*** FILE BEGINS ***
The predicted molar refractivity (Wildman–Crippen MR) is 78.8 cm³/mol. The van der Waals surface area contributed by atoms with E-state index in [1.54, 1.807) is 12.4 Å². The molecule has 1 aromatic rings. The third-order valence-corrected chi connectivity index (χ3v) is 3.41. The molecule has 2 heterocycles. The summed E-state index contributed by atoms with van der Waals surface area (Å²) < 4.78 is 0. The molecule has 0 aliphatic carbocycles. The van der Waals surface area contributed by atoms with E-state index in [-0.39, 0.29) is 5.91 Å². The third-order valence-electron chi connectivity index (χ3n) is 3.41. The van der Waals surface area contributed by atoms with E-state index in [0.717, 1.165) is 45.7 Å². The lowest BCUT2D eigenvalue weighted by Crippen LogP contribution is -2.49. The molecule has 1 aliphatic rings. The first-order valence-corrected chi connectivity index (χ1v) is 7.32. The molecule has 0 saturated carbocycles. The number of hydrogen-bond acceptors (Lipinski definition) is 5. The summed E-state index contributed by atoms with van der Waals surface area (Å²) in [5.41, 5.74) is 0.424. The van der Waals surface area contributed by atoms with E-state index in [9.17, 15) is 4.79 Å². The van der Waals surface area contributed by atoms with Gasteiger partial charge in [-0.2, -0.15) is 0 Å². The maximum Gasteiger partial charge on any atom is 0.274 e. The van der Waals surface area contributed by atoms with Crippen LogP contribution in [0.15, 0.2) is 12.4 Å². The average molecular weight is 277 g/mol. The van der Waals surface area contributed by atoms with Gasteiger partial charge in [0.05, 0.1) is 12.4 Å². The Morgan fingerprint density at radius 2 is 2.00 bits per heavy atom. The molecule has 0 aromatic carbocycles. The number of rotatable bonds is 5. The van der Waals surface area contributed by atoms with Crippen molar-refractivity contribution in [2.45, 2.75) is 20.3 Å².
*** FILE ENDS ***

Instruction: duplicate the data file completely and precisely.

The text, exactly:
The predicted molar refractivity (Wildman–Crippen MR) is 78.8 cm³/mol. The van der Waals surface area contributed by atoms with E-state index in [1.54, 1.807) is 12.4 Å². The molecule has 1 aromatic rings. The third-order valence-corrected chi connectivity index (χ3v) is 3.41. The molecule has 2 heterocycles. The summed E-state index contributed by atoms with van der Waals surface area (Å²) < 4.78 is 0. The molecule has 0 aliphatic carbocycles. The van der Waals surface area contributed by atoms with E-state index in [-0.39, 0.29) is 5.91 Å². The third-order valence-electron chi connectivity index (χ3n) is 3.41. The van der Waals surface area contributed by atoms with E-state index in [0.717, 1.165) is 45.7 Å². The lowest BCUT2D eigenvalue weighted by Crippen LogP contribution is -2.49. The molecule has 1 aliphatic rings. The first-order valence-corrected chi connectivity index (χ1v) is 7.32. The molecule has 0 saturated carbocycles. The number of hydrogen-bond acceptors (Lipinski definition) is 5. The summed E-state index contributed by atoms with van der Waals surface area (Å²) in [5.41, 5.74) is 0.424. The van der Waals surface area contributed by atoms with E-state index in [9.17, 15) is 4.79 Å². The van der Waals surface area contributed by atoms with Gasteiger partial charge in [-0.2, -0.15) is 0 Å². The maximum Gasteiger partial charge on any atom is 0.274 e. The van der Waals surface area contributed by atoms with Crippen LogP contribution in [0.15, 0.2) is 12.4 Å². The average molecular weight is 277 g/mol. The van der Waals surface area contributed by atoms with Gasteiger partial charge in [0.05, 0.1) is 12.4 Å². The Morgan fingerprint density at radius 2 is 2.00 bits per heavy atom. The molecule has 0 aromatic carbocycles. The number of rotatable bonds is 5. The van der Waals surface area contributed by atoms with Crippen molar-refractivity contribution in [2.45, 2.75) is 20.3 Å².